Oil and Reason
Editor: All the rhetoric aside, our position in the Middle East is influenced by one word -- OIL. If Saddam Hussein's actions were taken by a ruler in Asia or Africa or even South America the reply of the United States and/or the United Nations would be ''a diplomatic note'' or, at most, removal of diplomatic missions. If the situation continues to escalate we may be equating barrels of oil with ''body bags''. Robert Ingersoll, a Civil War veteran, once wrote: ''When the sword is drawn, reason remains in the scabbard.''
J. Bernard Hihn.
Editor: During his recent speech, President Bush asserted the most compelling reason so far for the growing U.S. presence in the Persian Gulf, though it was the last on his stated list of objectives. "Out of these troubled times," he declared, "our fifth objective -- a new world order -- can emerge."
In Mr. Bush's words, we are approaching an era of world peace and prosperity that has eluded a hundred generations before us. It is a rallying call similar to one heard earlier this century about "the war to end all wars," which subsequent history made a mockery. But perhaps this time it is truly attainable.
With the peaceful conclusion to the Cold War, it is now possible to have a foreign policy that is moral. We no longer need to tacitly support despots and dictators out of the necessity that they are in our sphere of interest. Our sphere of interest now is international stability and the rule of law. Tyrants everywhere are frightened and are falling.
As President Bush said, "no longer can a dictator count on East-West confrontation to stymie concerted United Nations action against aggression." Saddam Hussein's desire to extend his reign of tyranny is being denied, and he, too, may fall. It is a resounding message to aggressors around the globe, and will result in adding appreciably to the quotient of peace and justice of our troubled century. This is the best justification for our efforts in the Persian Gulf, and makes our presence there both important and noble.
Editor: The proposal to take away the federal income tax deduction from charitable contributions will soon be coming to vote in Washington. It is difficult to imagine a measure having a greater impact on Baltimore and Maryland. Yet there has been little outcry against this proposal.
It is increasingly clear that for fiscal reasons both the state anthe federal government will continue to cut services to needy Maryland citizens.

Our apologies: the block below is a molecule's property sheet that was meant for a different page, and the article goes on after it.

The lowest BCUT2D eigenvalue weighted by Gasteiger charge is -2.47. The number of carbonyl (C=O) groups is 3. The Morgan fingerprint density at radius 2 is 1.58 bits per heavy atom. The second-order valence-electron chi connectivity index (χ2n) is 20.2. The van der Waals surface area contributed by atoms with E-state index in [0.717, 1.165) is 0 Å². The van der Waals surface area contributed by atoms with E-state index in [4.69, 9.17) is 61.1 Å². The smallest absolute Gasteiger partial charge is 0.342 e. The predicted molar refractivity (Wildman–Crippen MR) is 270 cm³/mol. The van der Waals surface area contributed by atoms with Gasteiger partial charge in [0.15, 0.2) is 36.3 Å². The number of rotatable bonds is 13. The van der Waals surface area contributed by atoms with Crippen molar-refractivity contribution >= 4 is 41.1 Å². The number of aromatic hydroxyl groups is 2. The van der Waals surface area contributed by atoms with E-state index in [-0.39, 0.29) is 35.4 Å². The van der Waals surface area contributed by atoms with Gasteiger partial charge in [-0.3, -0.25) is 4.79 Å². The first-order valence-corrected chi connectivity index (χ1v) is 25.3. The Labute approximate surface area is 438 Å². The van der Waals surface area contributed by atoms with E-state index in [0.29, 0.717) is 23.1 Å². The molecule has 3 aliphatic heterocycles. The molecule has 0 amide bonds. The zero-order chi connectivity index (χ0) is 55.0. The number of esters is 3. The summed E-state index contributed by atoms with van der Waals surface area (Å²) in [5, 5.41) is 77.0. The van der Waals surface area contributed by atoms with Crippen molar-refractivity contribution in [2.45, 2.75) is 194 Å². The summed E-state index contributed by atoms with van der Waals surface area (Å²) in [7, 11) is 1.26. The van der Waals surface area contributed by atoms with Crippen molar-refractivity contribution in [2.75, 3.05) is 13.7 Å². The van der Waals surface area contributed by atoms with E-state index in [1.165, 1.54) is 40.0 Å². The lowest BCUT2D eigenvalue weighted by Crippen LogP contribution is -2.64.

The state Department of Human Resources has already announced that because the burgeoning need for services has dramatically out-stripped the funds budgeted for 1990, it is being forced to cut non-mandatory services in order to continue providing essential services. The governor has imposed a hiring freeze, among other measures, to cope with a huge and mounting state deficit. That deficit can be attributed primarily to increasing human service demands and rising criminal justice costs. The U.S. Department of Health and Human Services is not increasing the size of its grants to states for human services; indeed, it apparently is tightening the standards for existing grant programs.
The need for human services is greater than ever and undoubtedly will multiply dramatically over the next decade. At the same time, government agencies are cutting spending and tightening their belts. However, relying on taxes from charitable contributions is dangerously short-sighted and self-defeating.
In the decade to come the city and state will be forced to relmore and more on private charities. Yet removing the deduction for charitable contributions will deprive these agencies of their most effective fund-raising tool. There can be no more wrong-headed approach to deficit-cutting than to incapacitate the very agencies which have the potential for filling in the gap between citizens' needs and state and city means.
Kathleen A. Morse.
Editor: Letter writer Kathy Jo Oswinkle has a problem finding a tutor in reading for her son and thinks adult literacy program are ''like trying to close the barn door after the horse is out.'' She points out her success in taking adult education classes and wonders why there isn't something like that for children after school.
There is. It's called parenting. Spend some time working with the floundering student to get him back on the track of what's being taught in the classroom. If an adult is thirsting for knowledge, what better place to start than with one's own children? Do some parent-homework.
What are teachers doing after 3:10 p.m.? After teaching and caring for other people's kids all day, they are probably grading papers, drawing up lesson plans, preparing grades, making up dittos or maybe helping their own kids with their homework. And teachers are also required to continue their education.